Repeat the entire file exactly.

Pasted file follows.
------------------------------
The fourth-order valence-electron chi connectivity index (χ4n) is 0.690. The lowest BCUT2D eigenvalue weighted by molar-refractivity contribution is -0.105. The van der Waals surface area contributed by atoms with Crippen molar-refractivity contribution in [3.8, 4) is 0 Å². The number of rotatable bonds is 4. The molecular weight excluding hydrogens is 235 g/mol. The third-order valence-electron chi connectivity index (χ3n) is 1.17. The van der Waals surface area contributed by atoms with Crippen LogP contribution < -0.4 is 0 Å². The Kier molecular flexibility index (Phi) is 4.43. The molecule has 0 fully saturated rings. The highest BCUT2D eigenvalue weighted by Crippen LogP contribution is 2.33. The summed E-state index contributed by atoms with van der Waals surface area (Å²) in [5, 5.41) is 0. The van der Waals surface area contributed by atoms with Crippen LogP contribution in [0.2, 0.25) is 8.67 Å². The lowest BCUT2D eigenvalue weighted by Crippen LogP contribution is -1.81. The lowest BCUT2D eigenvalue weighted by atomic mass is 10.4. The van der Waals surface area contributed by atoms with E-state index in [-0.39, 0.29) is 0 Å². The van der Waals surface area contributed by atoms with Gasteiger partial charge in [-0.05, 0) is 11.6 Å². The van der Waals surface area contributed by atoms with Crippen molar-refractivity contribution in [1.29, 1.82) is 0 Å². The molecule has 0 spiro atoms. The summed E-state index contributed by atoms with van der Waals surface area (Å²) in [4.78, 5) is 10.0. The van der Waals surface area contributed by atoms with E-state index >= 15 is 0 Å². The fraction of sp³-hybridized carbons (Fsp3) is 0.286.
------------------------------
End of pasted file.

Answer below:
The fourth-order valence-electron chi connectivity index (χ4n) is 0.690. The lowest BCUT2D eigenvalue weighted by molar-refractivity contribution is -0.105. The van der Waals surface area contributed by atoms with Crippen molar-refractivity contribution in [3.8, 4) is 0 Å². The number of rotatable bonds is 4. The molecular weight excluding hydrogens is 235 g/mol. The third-order valence-electron chi connectivity index (χ3n) is 1.17. The van der Waals surface area contributed by atoms with Crippen LogP contribution < -0.4 is 0 Å². The Kier molecular flexibility index (Phi) is 4.43. The molecule has 0 fully saturated rings. The highest BCUT2D eigenvalue weighted by Crippen LogP contribution is 2.33. The summed E-state index contributed by atoms with van der Waals surface area (Å²) in [5, 5.41) is 0. The van der Waals surface area contributed by atoms with Crippen LogP contribution in [0.2, 0.25) is 8.67 Å². The lowest BCUT2D eigenvalue weighted by Crippen LogP contribution is -1.81. The lowest BCUT2D eigenvalue weighted by atomic mass is 10.4. The van der Waals surface area contributed by atoms with E-state index in [-0.39, 0.29) is 0 Å². The van der Waals surface area contributed by atoms with Gasteiger partial charge in [-0.05, 0) is 11.6 Å². The van der Waals surface area contributed by atoms with Crippen molar-refractivity contribution in [1.29, 1.82) is 0 Å². The molecule has 0 spiro atoms. The summed E-state index contributed by atoms with van der Waals surface area (Å²) in [4.78, 5) is 10.0. The van der Waals surface area contributed by atoms with E-state index >= 15 is 0 Å². The fraction of sp³-hybridized carbons (Fsp3) is 0.286.